Dating tootsie toys

A history has to begin somewhere, and one's first impulse is to try beginning at the beginning.

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Before long, they recognised that this equipment could be adapted to cast more than a "Line-O-Type".

Soon, laundry accessories, such as collar buttons and small promotional irons, were being turned out.

This copy appears to be identical to one shown by Clint Seeley in his 1981 article () and shown on the right here in the black and white photo.

He thought it was a copy rather than an original Tootsietoy, but from the photograph I would tend to think it is a Tootsie. model with the Model T Ford Club of America web pages, I believe that the S. model is based on a post-1917 car with a higher bonnet line whereas the Dowst model is a 1915-16 car with the cowl but a lower bonnet line.

I have never heard of any other examples, so perhaps this one had been cleverly modified by a collector? has the windscreen frame modelled as part of the main casting with the separate steering wheel and column soldered in position, whereas the Tootsietoy has a separate dashboard/windscreen/steering wheel component which slots in place. So I think we must give Dowst the credit for making the first lead model of the Model T. The name Tootsietoy was registered as a trade mark on 11 March 1924, having been applied for on 7 February 1922.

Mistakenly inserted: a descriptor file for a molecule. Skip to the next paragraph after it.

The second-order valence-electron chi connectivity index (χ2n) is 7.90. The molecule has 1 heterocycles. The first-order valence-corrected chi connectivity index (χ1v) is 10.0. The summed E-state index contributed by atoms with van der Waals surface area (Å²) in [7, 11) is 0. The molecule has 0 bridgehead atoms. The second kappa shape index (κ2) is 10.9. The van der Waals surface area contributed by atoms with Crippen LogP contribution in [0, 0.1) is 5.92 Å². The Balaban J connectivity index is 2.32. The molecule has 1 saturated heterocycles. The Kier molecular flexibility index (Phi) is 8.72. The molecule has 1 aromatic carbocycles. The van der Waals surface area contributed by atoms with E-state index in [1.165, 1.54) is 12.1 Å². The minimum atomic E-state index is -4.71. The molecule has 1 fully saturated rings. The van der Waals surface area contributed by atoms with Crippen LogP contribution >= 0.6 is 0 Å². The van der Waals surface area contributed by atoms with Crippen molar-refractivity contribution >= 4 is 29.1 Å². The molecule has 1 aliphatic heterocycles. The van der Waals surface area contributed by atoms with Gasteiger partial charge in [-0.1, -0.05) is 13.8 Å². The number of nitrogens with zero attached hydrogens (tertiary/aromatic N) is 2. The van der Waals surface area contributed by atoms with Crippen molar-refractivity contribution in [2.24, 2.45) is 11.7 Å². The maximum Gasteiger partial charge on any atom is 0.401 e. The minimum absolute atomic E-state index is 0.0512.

The Ford truck lasted longer in the catalogue than the tourer, so that late examples of the truck had TOOTSIE TOY added underneath. is a rather better model, more finely cast and in better proportion. The application stated that the name had been used continuously since 20 April 1921, but did not mention use of the name on any of their products except doll furniture.

He is presently living in retirement in New Jersey. George Hornbrook, quoted in an article in , joined the firm as office manager in 1929. Shure, father of the present management, is retired in Florida.

He had been a school teacher previously, and had taught the father of the present Shure brothers before being brought to the firm to "keep an eye on the office" for the Shures, who had left the management to Theodore Dowst after buying the firm out. Hornbrook is now living in Chicago in retirement, and recalls many of the people and events with great clarity, though has little interest in or memory of the models themselves. Many employees still at the plant have been there for up to 40 years, and have helped with bits and pieces of data, and many are second or third generation employees of the firm. Louis Hertz is an author presently completing a book on the subject of old toy cars, and has paralleled many of my efforts. Patent Office has provided pertinent documents from their files.

True three-dimensional miniature models of a train, boats and a horse-drawn fire engine were made in the first decade of the century, but a true model car did not appear until 1911, when a tiny closed limousine was introduced. The limousine was also cast in a version with integrally cast wheels, also catalogued until 1928.

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